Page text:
Typically, the exoskeleton of most crustaceans has a blue-green to grayish color and sometimes they appear a brown or olive green, with just a hint of red; with a few exceptions like the blue and yellow lobsters and crabs. The exoskeletons of such creatures are made up of several pigments, one of which is a carotenoid called astaxanthin, which provides its reddish coloring (astaxanthin is the same carotene that gives salmon its color).
At normal temperatures and when alive (in other words, when we’re not dumping them in boiling water or grilling the poor guys), the astaxanthin pigments are hidden because they are covered with other protein chains that give their shells the bluish-gray or brownish-green color we see.
Exposure to heat destroys this protein coating,while the carotenoid pigment, astaxanthin still remains stable. So when you cook a crab or lobster or its other tasty crustacean friends for that scrumptious meal you forgot to invite me for 🙂 , the heat breaks down all the pigments except for astaxanthin; thus, causing the bright red color we see in cooked lobsters, crabs, and crayfish or the reddish-orange color of cooked shrimp.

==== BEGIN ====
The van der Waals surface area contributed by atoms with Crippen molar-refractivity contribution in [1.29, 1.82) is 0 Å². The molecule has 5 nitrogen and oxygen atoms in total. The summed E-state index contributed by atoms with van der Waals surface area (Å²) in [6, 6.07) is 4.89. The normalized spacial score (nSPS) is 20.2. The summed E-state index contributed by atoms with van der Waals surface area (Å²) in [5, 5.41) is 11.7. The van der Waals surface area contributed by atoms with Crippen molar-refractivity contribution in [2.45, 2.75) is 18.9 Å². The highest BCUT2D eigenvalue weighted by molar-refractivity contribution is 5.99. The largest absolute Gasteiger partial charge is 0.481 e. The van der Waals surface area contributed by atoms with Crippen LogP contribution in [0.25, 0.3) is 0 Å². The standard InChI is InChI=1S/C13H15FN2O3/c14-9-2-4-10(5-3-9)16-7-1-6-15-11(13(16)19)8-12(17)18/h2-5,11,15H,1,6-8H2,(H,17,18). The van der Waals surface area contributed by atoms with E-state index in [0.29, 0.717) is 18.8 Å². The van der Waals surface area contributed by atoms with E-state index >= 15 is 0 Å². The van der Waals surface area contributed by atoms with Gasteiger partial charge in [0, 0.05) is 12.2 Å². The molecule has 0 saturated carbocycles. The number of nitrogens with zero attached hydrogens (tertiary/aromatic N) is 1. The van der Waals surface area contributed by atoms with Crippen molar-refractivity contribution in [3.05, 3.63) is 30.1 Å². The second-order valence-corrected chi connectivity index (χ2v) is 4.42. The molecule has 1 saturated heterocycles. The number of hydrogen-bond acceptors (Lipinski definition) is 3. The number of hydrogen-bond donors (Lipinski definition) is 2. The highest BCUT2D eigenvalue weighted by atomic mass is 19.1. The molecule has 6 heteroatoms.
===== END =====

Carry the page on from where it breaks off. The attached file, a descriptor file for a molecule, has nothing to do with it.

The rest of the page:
Now you might be wondering, “What about the very rare, 1 in 2 million blue lobster? Does it turn red when cooked?” YES! Even the exceptionally rare 1 in 30 million yellow lobster turns red. (however, seems kinda silly to cook such a rare little guy). Only the albino crab and lobster do not turn red when cooked. For the obvious reason that they have no pigmentation and therefore, remain the same color even when cooked, white.